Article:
Resilience

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Of late, I could see an extraordinary level of resilience in my mother. Not that it was not apparent in her before but perhaps recent events just opened my eyes and accentuated that beautiful maternal resilience inherent and abundant in herself.

I could see resilience in her holding back her tears in talking about her children. I could read fortitide and out-of-this-world composure in her fighting for justice for her children. I could sense pride in her introducing her children of all ages to her colleagues. I could see perseverance in her spending hours breaking her back to provide for her family and to give back to society. I could read rigour and yet concern in her discussing over the ills of society with me intellectually. I could sense a deep sense of gratitude in her sacrificing her limited amount of time for the sake of her parents and family. I could see hope and ultimate reliance that she has in her long sujood and tearful supplication upon the Almighty praying for the best for her family. This is a woman that is nothing less than extraordinary.

All of those descriptions couldn’t possibly do justice to who she is to me. But, just wanted to give a glimpse of the love and sacrifices that are dispensed generously daily by my mommy.

Thank you Mak and may Allah reward you with the only true reward awaiting you, The Garden of Perpetuity

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Unity in Diversity

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It is often a rarity that I come out of a lecture bombarded with so much awe and hope.

Living in a world with so much intolerance for other people simply for their views has bothered me continuously all this time. Islamic history is replete with examples of tolerance, mercy and love for each other despite the differences in religions, sects or madhahib. Yet, today we are quick to label one another as that or this and argue over the most trivial and technical of things, i,e: the right way to put your hand in prayers. It is ultimately the khuluq (characters) of the poeple in the past that were able to attract large masses of people to Islam, stretching from the Balkans to the Indian sub-continent and to China. It is the respect, love and humility that we had for one another despite our diversities that bound all of us together, not our harshness or rigidity.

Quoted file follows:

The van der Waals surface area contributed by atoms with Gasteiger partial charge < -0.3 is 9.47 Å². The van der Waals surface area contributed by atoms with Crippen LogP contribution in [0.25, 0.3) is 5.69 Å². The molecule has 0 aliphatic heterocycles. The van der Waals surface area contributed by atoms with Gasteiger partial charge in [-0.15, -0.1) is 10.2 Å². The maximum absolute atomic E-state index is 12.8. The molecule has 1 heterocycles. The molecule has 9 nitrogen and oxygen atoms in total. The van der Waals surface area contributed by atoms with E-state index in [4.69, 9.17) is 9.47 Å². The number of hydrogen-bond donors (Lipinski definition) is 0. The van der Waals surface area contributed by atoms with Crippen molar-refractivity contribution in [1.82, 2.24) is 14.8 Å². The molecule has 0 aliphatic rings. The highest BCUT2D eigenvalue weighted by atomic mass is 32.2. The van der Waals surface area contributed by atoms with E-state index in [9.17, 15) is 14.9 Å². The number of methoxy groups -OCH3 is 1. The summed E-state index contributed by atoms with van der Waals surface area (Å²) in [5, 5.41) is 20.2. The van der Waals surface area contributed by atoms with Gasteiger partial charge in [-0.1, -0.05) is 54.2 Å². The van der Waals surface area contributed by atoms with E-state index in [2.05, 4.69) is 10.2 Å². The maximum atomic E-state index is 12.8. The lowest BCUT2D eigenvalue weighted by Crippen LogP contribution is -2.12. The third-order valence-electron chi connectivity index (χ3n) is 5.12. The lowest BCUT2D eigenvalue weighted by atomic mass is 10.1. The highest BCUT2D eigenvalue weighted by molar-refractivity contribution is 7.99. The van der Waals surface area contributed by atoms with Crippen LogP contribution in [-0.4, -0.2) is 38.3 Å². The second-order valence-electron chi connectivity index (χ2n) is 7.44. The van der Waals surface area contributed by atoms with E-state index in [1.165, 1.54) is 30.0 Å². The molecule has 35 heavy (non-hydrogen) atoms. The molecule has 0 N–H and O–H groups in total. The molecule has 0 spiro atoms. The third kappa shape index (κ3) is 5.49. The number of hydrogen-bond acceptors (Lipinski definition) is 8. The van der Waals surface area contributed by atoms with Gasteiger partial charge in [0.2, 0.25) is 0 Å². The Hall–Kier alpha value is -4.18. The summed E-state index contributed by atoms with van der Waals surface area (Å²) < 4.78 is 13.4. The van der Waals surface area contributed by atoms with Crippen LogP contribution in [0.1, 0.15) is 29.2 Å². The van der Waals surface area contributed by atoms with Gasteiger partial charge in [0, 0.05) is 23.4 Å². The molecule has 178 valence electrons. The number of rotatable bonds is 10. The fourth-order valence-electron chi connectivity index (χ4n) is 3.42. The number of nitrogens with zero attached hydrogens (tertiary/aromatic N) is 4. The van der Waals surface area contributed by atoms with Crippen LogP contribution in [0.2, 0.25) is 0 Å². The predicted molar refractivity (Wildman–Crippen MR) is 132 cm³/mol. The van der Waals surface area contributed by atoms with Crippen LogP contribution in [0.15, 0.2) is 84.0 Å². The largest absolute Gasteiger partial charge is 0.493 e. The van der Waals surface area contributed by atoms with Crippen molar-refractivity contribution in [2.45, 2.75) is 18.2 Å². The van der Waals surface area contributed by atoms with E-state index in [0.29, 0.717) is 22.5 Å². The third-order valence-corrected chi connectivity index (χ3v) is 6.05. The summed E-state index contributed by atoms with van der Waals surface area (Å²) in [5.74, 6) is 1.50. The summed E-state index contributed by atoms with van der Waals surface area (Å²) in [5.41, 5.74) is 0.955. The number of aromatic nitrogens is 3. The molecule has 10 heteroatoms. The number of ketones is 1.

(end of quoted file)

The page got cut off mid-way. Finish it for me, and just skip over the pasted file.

We need to get past the labels today and come together in the spirit of reviving the solidarity of brotherhood of the past despite the differences. We have to be able to nurture humility in respecting differences of opinions. And yes the opinions are diverse and that has always been the strength of this religion and it should be cherished and preserved.

 

And please for the love of God, go and seek knowledge wherever and from whomever you can. Be careful in attaching judgements towards someone based on what you hear or see from them before even affording them the rights to tell you what they have to say. I personally don’t care whether you’re Salafi or a Sufi. I have praises and criticims for both. I care for no labels. All that I’m interested and thirsty of is in what you have to say. This religion is too vast that it can include everybody. Sectarian minds dont take us anywhere. We have greater challenges that we have to face today instead of arguing among ourselves.

 

This is taken from a Facebook post dated May 7th 2016.